Doctors Lounge - Urology Answers
"The information provided on www.doctorslounge.com is designed to support, not replace, the relationship that exists between a patient/site visitor and his/her physician."
Forum Name: Urinary tract infections
Question: Penis Rash or Infection
|Sportsman - Fri Jan 27, 2006 5:44 am||
Hi. I am a 29 year old male and I just started having a problem with my non-circumsized penis. At first It started itching, then I noticed that the inside of the foreskin looked dry and flaky. After, the foreskin started to get swollen. Now its hard for me to expose my penis from my foreskin due to it being swollen and I keep on feeling something coming out rather than urine. I have checked it out and its clear and sticky. Recently I started to drink alot of water and since then I have been using the restroom more than usual. Also, this really started when my girlfriend and I last had intercourse. We were on the road and I did not get a chance to wash after intercourse until the next day and a half. She has been my only partner since a year weve been together and I am sure I have been hers and we do not have any STD's.
What could it be?
|Dr. Tamer Fouad - Fri Jan 27, 2006 6:56 am||
Balanitis is inflammation of the glans penis commonly seen in uncircumscribed men. It usually causes redness and/or a blotchy rash on the glans, sometimes with a discharge. Balanitis involving the foreskin or prepuce is termed balanoposthitis. The most common complication of balanitis is phimosis, or inability to retract the foreskin from the glans penis.
Balanoposthitis may have any of multiple bacterial and fungal origins. Complex infections also have been well documented. These often are due to a poorly retractile foreskin and poor hygiene that leads to colonization and overgrowth.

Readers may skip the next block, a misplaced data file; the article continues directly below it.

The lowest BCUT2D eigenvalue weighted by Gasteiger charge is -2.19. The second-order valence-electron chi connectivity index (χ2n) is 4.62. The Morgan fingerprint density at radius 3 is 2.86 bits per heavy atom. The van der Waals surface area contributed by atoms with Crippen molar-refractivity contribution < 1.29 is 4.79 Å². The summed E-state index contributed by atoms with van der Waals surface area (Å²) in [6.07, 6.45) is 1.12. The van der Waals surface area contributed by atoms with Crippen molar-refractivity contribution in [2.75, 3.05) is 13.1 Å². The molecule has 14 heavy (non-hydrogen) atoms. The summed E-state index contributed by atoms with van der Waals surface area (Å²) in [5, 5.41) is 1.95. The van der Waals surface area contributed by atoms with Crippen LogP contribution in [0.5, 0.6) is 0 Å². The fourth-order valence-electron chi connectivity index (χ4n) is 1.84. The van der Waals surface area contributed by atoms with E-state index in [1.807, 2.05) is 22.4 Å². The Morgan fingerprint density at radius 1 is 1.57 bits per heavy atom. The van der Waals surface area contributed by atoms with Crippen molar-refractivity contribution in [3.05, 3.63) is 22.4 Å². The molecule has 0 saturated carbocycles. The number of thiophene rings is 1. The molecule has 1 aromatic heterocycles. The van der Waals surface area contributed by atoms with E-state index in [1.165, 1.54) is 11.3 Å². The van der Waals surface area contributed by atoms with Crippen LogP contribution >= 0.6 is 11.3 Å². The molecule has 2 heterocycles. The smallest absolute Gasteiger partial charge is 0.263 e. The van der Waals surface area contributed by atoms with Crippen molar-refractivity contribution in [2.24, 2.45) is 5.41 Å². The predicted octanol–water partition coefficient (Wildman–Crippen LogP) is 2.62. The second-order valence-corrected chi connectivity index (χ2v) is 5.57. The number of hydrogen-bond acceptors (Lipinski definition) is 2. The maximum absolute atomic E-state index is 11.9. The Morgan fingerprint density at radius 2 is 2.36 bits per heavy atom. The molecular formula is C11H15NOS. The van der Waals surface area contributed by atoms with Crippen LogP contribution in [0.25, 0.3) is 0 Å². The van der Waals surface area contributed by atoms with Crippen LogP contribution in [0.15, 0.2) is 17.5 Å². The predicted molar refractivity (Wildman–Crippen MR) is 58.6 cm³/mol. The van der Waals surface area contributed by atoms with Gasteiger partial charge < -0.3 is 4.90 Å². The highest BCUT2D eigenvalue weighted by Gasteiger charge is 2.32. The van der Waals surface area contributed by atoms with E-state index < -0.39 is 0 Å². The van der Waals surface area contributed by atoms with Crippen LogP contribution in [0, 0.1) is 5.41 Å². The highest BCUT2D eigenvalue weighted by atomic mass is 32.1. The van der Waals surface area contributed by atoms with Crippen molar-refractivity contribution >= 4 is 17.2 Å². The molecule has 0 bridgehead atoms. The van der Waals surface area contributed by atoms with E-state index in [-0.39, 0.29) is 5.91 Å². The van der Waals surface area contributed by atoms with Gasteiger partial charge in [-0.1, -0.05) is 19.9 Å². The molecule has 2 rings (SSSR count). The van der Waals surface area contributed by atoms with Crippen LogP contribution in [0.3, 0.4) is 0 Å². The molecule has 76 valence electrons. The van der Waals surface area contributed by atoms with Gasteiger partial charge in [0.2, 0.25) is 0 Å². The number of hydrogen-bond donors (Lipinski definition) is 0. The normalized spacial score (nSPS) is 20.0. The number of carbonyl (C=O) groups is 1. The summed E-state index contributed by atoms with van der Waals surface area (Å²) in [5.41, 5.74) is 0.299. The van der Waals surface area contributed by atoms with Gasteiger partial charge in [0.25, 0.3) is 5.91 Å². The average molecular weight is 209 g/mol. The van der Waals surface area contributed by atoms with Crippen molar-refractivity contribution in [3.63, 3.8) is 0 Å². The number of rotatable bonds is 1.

Anaerobic organisms have been associated with the diagnosis, although in most cases, the patient is treated empirically and a specific organismal etiology is not obtained. Candidal infection appears to be the most common cause of disease. The condition in older adult men often has other etiologies, including intertrigo; irritant dermatitides; and candidal, viral, or fungal infections.
Treatment centers on antibiotics / antifungal treatment, improved hygiene and treatment of eczema if present.
Given the limitations of the internet as a diagnostic tool, you are advised to seek a direct clinical examination to reach the proper diagnosis.
|| Check a doctor's response to similar questions|
Are you a Doctor, Pharmacist, PA or a Nurse?
Join the Doctors Lounge online medical community
Editorial activities: Publish, peer review, edit online articles.
Ask a Doctor Teams: Respond to patient questions and discuss challenging presentations with other members.